seconds a gondola carrying 24 people rumbles across tower pulleys
and shoots up 2-thousand feet to snow-covered cliffs surrounding
Squaw Valley Resort.
a lot of power to do this and it creates a lot of pollution. Squaw
Valley always knew that, but not how much pollution. CEO Andy Wirth
wanted to figure it out and reduce it.
"We have set forth on an effort about
a year ago to develop comprehensive, long-standing, sustainability
He started with the four-day
U.S. Alpine Championships last month. Staff calculated that the ski
lifts, snow-making, travel to and from the event and hotels for
guests pumped 275 tons of carbon dioxide into the air.
question is how to reduce that size carbon footprint. The answer in
Andy Wirths case is, start small. 78 percent of the pollution was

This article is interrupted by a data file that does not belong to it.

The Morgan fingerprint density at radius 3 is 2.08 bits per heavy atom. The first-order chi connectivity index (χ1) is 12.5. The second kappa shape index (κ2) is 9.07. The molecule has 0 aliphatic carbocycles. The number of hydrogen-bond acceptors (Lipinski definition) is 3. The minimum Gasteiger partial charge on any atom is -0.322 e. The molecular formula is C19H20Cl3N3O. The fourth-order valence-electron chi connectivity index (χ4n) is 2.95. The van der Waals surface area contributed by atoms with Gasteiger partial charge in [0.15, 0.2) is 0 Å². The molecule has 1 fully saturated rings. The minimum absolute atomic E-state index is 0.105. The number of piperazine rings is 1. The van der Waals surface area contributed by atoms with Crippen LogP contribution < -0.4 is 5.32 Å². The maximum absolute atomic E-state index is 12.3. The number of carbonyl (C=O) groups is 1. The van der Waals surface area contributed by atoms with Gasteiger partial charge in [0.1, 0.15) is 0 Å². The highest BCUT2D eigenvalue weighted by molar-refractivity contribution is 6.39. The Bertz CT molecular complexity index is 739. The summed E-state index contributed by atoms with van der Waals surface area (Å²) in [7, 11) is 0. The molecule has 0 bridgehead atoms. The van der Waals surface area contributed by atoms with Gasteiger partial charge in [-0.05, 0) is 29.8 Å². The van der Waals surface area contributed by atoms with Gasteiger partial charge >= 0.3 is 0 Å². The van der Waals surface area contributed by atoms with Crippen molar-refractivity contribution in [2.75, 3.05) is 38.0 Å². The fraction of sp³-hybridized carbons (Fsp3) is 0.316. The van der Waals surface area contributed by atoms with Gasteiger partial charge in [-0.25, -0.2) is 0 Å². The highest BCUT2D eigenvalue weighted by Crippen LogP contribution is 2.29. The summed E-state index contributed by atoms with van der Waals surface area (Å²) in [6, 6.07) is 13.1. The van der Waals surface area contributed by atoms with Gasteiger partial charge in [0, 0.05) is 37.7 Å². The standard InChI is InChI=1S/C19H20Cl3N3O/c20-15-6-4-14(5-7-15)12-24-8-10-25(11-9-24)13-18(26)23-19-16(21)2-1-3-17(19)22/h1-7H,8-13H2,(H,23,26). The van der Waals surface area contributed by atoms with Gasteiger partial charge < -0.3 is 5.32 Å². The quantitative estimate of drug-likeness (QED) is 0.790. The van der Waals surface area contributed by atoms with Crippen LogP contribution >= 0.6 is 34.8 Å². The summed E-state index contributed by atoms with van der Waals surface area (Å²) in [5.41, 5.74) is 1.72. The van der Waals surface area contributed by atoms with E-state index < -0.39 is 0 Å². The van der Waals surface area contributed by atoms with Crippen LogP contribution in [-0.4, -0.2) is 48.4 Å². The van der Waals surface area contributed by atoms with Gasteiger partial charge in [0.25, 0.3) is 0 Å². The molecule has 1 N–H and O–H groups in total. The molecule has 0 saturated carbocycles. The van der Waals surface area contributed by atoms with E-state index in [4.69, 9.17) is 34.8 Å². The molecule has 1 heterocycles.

produced by air and car travel to the event. He couldn't change
that, but he introduced a shuttle to reduce car traffic. Then he
looked in other places where carbon emissions occur and started a
pilot program composting the trash.
one thing that threw me off was actually how we are not advanced in
this area and there is great opportunity to advance the practices
on recycling and composting."
The effort made Wirth realize just how much work is left to
regionally we think that there is an opportunity to lead or be a
strong participant in a collaborative effort in Lake
Squaw Valley is testing biodiesel, has begun a "green bucks"
program for skiers to donate to local environmental efforts. Wirth
is also considering a bio dome to grow food. It may include a
classroom for environmental sustainability education.